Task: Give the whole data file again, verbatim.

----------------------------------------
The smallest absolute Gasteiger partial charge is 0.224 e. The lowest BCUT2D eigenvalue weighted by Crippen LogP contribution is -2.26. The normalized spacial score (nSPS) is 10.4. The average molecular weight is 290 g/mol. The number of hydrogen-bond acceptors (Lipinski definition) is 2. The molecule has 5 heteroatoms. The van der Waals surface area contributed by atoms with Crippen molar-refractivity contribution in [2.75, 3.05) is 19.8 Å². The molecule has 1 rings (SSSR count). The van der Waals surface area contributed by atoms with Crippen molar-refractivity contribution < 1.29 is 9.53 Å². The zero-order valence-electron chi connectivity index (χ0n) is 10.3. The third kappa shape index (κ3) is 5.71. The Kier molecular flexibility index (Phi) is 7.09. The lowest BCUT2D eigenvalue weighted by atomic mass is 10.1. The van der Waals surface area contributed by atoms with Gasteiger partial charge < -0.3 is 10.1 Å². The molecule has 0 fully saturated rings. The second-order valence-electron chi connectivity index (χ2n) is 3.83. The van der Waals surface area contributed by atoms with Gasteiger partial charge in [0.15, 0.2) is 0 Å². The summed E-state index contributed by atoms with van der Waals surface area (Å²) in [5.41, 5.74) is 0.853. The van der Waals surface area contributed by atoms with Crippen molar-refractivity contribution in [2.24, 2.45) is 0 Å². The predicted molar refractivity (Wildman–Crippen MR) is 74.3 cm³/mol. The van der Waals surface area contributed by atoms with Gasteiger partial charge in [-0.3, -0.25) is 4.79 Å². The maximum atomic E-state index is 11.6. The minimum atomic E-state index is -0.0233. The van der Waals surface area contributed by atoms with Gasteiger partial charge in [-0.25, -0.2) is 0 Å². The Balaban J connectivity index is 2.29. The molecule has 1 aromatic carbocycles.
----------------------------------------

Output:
The smallest absolute Gasteiger partial charge is 0.224 e. The lowest BCUT2D eigenvalue weighted by Crippen LogP contribution is -2.26. The normalized spacial score (nSPS) is 10.4. The average molecular weight is 290 g/mol. The number of hydrogen-bond acceptors (Lipinski definition) is 2. The molecule has 5 heteroatoms. The van der Waals surface area contributed by atoms with Crippen molar-refractivity contribution in [2.75, 3.05) is 19.8 Å². The molecule has 1 rings (SSSR count). The van der Waals surface area contributed by atoms with Crippen molar-refractivity contribution < 1.29 is 9.53 Å². The zero-order valence-electron chi connectivity index (χ0n) is 10.3. The third kappa shape index (κ3) is 5.71. The Kier molecular flexibility index (Phi) is 7.09. The lowest BCUT2D eigenvalue weighted by atomic mass is 10.1. The van der Waals surface area contributed by atoms with Gasteiger partial charge < -0.3 is 10.1 Å². The molecule has 0 fully saturated rings. The second-order valence-electron chi connectivity index (χ2n) is 3.83. The van der Waals surface area contributed by atoms with Gasteiger partial charge in [0.15, 0.2) is 0 Å². The summed E-state index contributed by atoms with van der Waals surface area (Å²) in [5.41, 5.74) is 0.853. The van der Waals surface area contributed by atoms with Crippen molar-refractivity contribution in [2.24, 2.45) is 0 Å². The predicted molar refractivity (Wildman–Crippen MR) is 74.3 cm³/mol. The van der Waals surface area contributed by atoms with Gasteiger partial charge in [-0.3, -0.25) is 4.79 Å². The maximum atomic E-state index is 11.6. The minimum atomic E-state index is -0.0233. The van der Waals surface area contributed by atoms with Gasteiger partial charge in [-0.25, -0.2) is 0 Å². The Balaban J connectivity index is 2.29. The molecule has 1 aromatic carbocycles.